Person sleeping - A good night's sleep Everyone needs it.

Statistics show we are sleeping less, and everything indicates that this is bad for our health. At least 40 percent of Americans report occasional insomnia and some studies report that the number is as high as 70 percent. Twenty-four percent of us have difficulty sleeping every night or almost every night. There’s a higher incidence among women and the problem gets worse as we age. Although the exact function of sleep is still largely a mystery, some ingenious studies have given us a glimpse into the darkness.

Benefits of a good night’s sleep

During sleep we have greater heart rate variability. A heart rate of 60 beats per minute does not necessarily mean one beat per second. The interval between two beats may vary greatly from one beat to another. This beat-to-beat variability is a sign of health and a predictor of longevity. A steady one-beat-per-second rhythm usually suggests heart disease or some other serious condition, and it is a predictor of poor health.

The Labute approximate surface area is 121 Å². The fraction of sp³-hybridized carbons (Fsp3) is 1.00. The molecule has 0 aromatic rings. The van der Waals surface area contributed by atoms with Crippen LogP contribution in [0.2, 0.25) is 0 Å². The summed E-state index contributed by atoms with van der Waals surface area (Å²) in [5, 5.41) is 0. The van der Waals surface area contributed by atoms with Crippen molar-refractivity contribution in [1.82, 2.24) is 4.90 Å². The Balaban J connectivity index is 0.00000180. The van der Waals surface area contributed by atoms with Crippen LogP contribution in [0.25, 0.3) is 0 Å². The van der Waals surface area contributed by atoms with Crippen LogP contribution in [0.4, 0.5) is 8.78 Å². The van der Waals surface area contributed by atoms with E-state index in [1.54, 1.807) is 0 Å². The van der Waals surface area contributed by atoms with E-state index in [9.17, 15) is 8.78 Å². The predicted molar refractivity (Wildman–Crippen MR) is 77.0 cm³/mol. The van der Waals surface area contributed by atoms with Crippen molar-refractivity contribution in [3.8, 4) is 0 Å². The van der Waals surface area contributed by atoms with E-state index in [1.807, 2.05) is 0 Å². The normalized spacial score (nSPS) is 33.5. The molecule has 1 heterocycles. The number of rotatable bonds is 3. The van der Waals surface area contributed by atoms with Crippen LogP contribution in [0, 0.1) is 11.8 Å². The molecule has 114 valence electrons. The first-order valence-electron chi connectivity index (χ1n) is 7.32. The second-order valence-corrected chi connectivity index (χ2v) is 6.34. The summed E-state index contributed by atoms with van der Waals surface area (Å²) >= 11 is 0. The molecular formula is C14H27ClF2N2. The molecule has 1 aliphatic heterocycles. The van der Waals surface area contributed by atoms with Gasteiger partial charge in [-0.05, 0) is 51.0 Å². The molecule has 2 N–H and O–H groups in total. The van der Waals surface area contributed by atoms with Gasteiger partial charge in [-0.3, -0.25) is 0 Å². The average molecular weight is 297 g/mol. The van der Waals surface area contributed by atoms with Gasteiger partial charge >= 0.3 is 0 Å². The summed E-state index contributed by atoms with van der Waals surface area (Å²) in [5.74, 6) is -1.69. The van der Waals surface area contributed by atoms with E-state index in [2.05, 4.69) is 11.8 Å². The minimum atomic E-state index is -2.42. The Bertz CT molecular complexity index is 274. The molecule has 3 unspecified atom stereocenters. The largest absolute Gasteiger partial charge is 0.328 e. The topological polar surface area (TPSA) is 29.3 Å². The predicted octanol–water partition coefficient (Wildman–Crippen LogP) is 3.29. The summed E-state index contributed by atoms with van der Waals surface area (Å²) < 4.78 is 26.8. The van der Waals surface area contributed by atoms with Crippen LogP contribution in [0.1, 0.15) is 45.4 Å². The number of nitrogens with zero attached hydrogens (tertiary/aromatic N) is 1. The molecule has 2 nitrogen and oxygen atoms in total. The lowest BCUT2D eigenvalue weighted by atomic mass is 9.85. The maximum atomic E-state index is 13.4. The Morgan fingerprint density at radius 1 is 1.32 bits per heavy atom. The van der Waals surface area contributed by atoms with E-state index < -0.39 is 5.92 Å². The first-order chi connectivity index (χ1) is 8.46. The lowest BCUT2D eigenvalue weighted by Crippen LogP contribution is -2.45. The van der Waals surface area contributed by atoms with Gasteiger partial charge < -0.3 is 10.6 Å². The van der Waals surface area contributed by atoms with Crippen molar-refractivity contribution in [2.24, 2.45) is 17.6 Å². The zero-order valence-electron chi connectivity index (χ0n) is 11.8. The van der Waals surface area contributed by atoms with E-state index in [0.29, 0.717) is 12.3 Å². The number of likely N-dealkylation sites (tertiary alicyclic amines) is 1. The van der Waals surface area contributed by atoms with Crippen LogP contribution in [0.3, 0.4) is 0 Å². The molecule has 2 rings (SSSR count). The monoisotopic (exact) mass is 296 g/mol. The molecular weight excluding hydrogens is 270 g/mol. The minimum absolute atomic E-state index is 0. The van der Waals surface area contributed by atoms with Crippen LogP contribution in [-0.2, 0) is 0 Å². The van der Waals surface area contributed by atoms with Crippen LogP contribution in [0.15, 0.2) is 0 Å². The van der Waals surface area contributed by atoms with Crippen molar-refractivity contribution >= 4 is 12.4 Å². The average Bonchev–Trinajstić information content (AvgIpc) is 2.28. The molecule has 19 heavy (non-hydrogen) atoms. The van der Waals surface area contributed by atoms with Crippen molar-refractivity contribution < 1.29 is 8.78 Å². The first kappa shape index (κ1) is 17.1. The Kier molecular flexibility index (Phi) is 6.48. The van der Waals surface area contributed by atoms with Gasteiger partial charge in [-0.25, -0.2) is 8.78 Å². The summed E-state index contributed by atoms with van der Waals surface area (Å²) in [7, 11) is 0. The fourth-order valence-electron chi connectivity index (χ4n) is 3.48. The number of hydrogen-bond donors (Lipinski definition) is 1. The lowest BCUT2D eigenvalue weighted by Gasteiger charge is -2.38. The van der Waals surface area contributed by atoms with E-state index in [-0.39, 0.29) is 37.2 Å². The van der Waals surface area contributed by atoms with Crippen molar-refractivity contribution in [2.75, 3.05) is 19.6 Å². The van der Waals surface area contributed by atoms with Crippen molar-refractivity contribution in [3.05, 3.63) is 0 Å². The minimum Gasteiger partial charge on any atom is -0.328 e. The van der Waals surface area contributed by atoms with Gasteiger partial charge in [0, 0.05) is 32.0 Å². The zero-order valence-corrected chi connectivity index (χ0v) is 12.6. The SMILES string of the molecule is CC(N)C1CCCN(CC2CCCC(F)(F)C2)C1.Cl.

Sleep promotes other healthy rhythms as well. When we’re sleeping soundly, some of our biological functions line up their rhythms with each other. These functions include our respiratory rate, blood pressure and brain waves. This same phenomenon happens when we’re in a state of meditation, feeling gratitude or appreciation, or “in the zone” that athletes describe when they feel they’re functioning at their best. Scientists call this rhythmic synchrony entrainment, and they agree it’s good for our health.

Entrainment and melatonin